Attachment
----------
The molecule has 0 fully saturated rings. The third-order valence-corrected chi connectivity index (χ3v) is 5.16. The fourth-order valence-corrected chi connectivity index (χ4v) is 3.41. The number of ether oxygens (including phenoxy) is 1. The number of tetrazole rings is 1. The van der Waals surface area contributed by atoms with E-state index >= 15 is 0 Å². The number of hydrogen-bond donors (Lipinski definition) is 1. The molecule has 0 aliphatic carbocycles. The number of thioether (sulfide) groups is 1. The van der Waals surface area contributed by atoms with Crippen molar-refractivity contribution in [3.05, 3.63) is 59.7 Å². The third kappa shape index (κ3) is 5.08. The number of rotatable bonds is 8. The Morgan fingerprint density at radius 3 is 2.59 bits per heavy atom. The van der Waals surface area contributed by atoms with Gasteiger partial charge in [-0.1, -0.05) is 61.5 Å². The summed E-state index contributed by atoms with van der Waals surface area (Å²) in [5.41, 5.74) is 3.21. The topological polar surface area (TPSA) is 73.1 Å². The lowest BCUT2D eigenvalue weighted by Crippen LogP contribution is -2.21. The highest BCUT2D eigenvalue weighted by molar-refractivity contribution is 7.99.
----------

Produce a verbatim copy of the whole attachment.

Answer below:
The molecule has 0 fully saturated rings. The third-order valence-corrected chi connectivity index (χ3v) is 5.16. The fourth-order valence-corrected chi connectivity index (χ4v) is 3.41. The number of ether oxygens (including phenoxy) is 1. The number of tetrazole rings is 1. The van der Waals surface area contributed by atoms with E-state index >= 15 is 0 Å². The number of hydrogen-bond donors (Lipinski definition) is 1. The molecule has 0 aliphatic carbocycles. The number of thioether (sulfide) groups is 1. The van der Waals surface area contributed by atoms with Crippen molar-refractivity contribution in [3.05, 3.63) is 59.7 Å². The third kappa shape index (κ3) is 5.08. The number of rotatable bonds is 8. The Morgan fingerprint density at radius 3 is 2.59 bits per heavy atom. The van der Waals surface area contributed by atoms with Gasteiger partial charge in [-0.1, -0.05) is 61.5 Å². The summed E-state index contributed by atoms with van der Waals surface area (Å²) in [5.41, 5.74) is 3.21. The topological polar surface area (TPSA) is 73.1 Å². The lowest BCUT2D eigenvalue weighted by Crippen LogP contribution is -2.21. The highest BCUT2D eigenvalue weighted by molar-refractivity contribution is 7.99.